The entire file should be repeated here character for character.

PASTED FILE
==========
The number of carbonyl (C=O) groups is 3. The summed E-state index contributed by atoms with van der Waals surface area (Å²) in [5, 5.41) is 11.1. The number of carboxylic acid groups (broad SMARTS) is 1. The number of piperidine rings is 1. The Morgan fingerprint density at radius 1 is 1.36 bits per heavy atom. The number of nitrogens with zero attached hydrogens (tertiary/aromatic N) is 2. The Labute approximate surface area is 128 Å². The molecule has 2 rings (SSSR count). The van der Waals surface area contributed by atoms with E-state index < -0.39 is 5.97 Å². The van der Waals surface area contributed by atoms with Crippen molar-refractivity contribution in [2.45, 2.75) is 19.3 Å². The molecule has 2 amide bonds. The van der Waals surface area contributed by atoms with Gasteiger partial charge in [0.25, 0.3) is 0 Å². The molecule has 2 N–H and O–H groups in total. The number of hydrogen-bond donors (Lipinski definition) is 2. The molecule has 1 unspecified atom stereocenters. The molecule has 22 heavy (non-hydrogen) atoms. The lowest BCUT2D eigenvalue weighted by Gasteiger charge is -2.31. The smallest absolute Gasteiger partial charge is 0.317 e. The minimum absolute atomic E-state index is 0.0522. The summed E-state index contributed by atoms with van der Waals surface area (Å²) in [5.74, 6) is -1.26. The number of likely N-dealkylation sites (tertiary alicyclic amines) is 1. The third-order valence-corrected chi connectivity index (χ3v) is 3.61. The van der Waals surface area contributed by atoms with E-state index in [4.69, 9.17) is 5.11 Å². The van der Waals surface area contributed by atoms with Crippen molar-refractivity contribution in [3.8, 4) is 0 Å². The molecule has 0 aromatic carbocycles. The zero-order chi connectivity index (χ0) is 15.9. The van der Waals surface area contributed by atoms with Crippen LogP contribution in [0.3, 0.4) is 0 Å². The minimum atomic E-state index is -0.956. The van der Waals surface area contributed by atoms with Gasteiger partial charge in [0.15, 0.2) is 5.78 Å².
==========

The number of carbonyl (C=O) groups is 3. The summed E-state index contributed by atoms with van der Waals surface area (Å²) in [5, 5.41) is 11.1. The number of carboxylic acid groups (broad SMARTS) is 1. The number of piperidine rings is 1. The Morgan fingerprint density at radius 1 is 1.36 bits per heavy atom. The number of nitrogens with zero attached hydrogens (tertiary/aromatic N) is 2. The Labute approximate surface area is 128 Å². The molecule has 2 rings (SSSR count). The van der Waals surface area contributed by atoms with E-state index < -0.39 is 5.97 Å². The van der Waals surface area contributed by atoms with Crippen molar-refractivity contribution in [2.45, 2.75) is 19.3 Å². The molecule has 2 amide bonds. The van der Waals surface area contributed by atoms with Gasteiger partial charge in [0.25, 0.3) is 0 Å². The molecule has 2 N–H and O–H groups in total. The number of hydrogen-bond donors (Lipinski definition) is 2. The molecule has 1 unspecified atom stereocenters. The molecule has 22 heavy (non-hydrogen) atoms. The lowest BCUT2D eigenvalue weighted by Gasteiger charge is -2.31. The smallest absolute Gasteiger partial charge is 0.317 e. The minimum absolute atomic E-state index is 0.0522. The summed E-state index contributed by atoms with van der Waals surface area (Å²) in [5.74, 6) is -1.26. The number of likely N-dealkylation sites (tertiary alicyclic amines) is 1. The third-order valence-corrected chi connectivity index (χ3v) is 3.61. The van der Waals surface area contributed by atoms with E-state index in [4.69, 9.17) is 5.11 Å². The van der Waals surface area contributed by atoms with Crippen molar-refractivity contribution in [3.8, 4) is 0 Å². The molecule has 0 aromatic carbocycles. The zero-order chi connectivity index (χ0) is 15.9. The van der Waals surface area contributed by atoms with Crippen LogP contribution in [0.3, 0.4) is 0 Å². The minimum atomic E-state index is -0.956. The van der Waals surface area contributed by atoms with Gasteiger partial charge in [0.15, 0.2) is 5.78 Å².